I got started down the tangled and fascinating road suggested by the title of this post following the death of Hugo Chavez. I read a number of articles putting Chávez in a more nuanced light than was evidenced in the US press. One of the things I read was a piece by Gabriel García Márquez written in 1999. So I wandered among articles about Chávez and Garcia Márquez and couldn't stop. I HOPE I can put it all to good and interesting on this blog, though not all in this post.
Yesterday Venezuela held its presidential elections to replace Chávez. The NY Times did manage to put the announcement of the elections on the front page, but beneath the fold. Here is the article. I supposed it could be worse. Of course it mostly dealt with US-Venezuela issues, and problems facing President-elect Nicolás Maduro and the narrow victory and the challenge his main opponent Henrique Capriles Radonski is making. Capriles is I beliefe considered by the US to be more pro-US.
And below I have translated some of an article in La Jornada which is Mexican and leftist (by US standards). It was the main front page news. I have to say that within Latin America, Chavez was not seen as the devil incarnate and had in fact made some strong alliances with countries besides Cuba.
Congratulations from Castro, Evo [Morales] and Putin for Nicolás Maduro.
For the president of Bolivia, the triumph entails furthermore the political validity of regional organizations allied with the principals of antiimperialism and the sovereignty of Chavez's revolution.
La Habana. Cuban President Raúl Castro congratulated Nicolás Maduro for his triumph....
Maduro's triumph is a relief for Cuba which during the 14 years of the Chavez governement established a strategic alliance with Caracas with 30 joint businesses in sectors from fish transportation and repair of ports and railroads to agriculture and the production of nickel and steel.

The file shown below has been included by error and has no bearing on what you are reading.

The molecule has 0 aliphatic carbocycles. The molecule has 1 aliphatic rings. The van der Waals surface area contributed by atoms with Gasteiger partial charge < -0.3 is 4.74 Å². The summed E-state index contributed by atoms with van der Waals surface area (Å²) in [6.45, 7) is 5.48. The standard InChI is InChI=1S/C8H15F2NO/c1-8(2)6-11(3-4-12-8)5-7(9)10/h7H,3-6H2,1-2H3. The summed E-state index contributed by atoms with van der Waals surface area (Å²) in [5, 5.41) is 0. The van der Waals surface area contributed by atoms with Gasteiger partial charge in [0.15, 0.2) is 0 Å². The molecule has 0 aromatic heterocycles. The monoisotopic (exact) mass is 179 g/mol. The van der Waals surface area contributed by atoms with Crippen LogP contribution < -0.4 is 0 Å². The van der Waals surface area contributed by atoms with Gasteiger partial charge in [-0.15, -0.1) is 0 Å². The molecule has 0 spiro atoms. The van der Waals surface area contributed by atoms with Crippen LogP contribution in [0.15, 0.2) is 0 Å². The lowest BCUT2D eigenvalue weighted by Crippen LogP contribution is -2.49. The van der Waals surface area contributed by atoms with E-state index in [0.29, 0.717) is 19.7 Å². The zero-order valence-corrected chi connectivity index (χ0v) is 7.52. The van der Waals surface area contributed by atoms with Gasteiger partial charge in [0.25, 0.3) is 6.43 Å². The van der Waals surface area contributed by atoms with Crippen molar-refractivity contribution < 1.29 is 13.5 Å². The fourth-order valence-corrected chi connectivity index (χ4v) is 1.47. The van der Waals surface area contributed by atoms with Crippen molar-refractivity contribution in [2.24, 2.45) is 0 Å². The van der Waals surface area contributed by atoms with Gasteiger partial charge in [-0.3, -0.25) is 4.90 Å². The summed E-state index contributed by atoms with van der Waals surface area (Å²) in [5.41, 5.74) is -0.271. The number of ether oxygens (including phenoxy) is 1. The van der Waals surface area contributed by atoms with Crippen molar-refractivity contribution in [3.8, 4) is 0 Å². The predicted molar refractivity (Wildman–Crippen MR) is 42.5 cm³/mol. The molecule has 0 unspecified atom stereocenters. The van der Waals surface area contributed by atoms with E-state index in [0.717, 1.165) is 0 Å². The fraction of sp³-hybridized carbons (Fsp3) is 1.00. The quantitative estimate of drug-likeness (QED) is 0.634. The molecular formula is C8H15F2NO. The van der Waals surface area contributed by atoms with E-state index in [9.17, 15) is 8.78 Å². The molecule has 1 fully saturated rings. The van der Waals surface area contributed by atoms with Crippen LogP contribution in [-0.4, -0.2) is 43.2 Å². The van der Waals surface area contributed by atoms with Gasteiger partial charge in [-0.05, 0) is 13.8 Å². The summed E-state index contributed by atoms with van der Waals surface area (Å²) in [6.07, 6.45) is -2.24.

The opposing candidate, Henrique Capriles, opposed the strategic alliance between La Habana and Carracas and had promised to submit to review the agreements of cooperation with Cuba, principally dealing with the economy and petroleum if he won the presidency.
"This decisive victory and your loyalty to the people assure the contiuation of the Bolivian revolution and the geuine integration of our America," Castro said in the first reaction from La Habana after Sunday's elections.
The Russian president, Vladimir Putin, also congratulated Maduro...and said that he hoped to maintain the good relations with a country where Moscow had significant investments in the petroleum sector.
The ties between Moscow and Caracas were strenthend under Chávez, and the Russians hope that Maduro will continue to protect their energy interests and their arms agreements.
Russia has invested billions of dollars in petroleum projects [in Venezuela] and has offered credit to Caracas for the purchase of arms.
Meanwhile, Evo Morales, President of Bolivia, called Maduro's Victory a triumph for the people and a continuation of the Bolivarian [Simón Bolivar] Revolution in Latin America.
In a press conference...[Morales] congratulated Maduro and the Venezuelan people for deciding to continue the process of change initiated by Chávez.
Morales said that the triumph of the governing party entailed the continuing validity of regional organizations alined with the antiimperialist and soverign principles of Chávez´s reolution, such as the Alianza Bolivariana [for Simón Bolivar] for the Peoples of Our America, The Community of Latinamerican and Caribbean States and the Union of South American Nations.
On Twitter, The Argentine president, Cristina Fernández, congratulated Maduro...."Remembrance and gratitude forever for our friend and compañero Hugo Chávez. In his name and in the name of the Venezuelan people, friendship, respect for the democracy and peace...."
Chavez was closely allied with Fernández and her deceased spouse and predecessor Néstor Kirchner (2003-2007). Venezuela helped Buenos Aires financially when it was left without access to the internacional capital market and in addition is one of the principal providers of petroleum and gas for Argentine which went through an energy crisis. Buenes Aires also helps Caracas with the exportation of food and technology transfer.
The Uruguayan president, José Mujica will travel to Venezuela to attend the installation of the new government according to sources close to the Presidency cited today in La República.
In Panamá, agents of the National Police strengthened the surroundings of the Venezuelan wmbassy after the announcement of the results of the elections....
[This was done] after sympathizers of Henrique Capriles tried to enter on Sunday night by force and in the midst of shouts of presumed "fraud"....
Some 1,254 Venezuelans living in Panamá are eligible to vote according to the embassy.
You can see two pictures relevant to the election here. Just scroll down a bit.
You'll notice there's not a word about the US.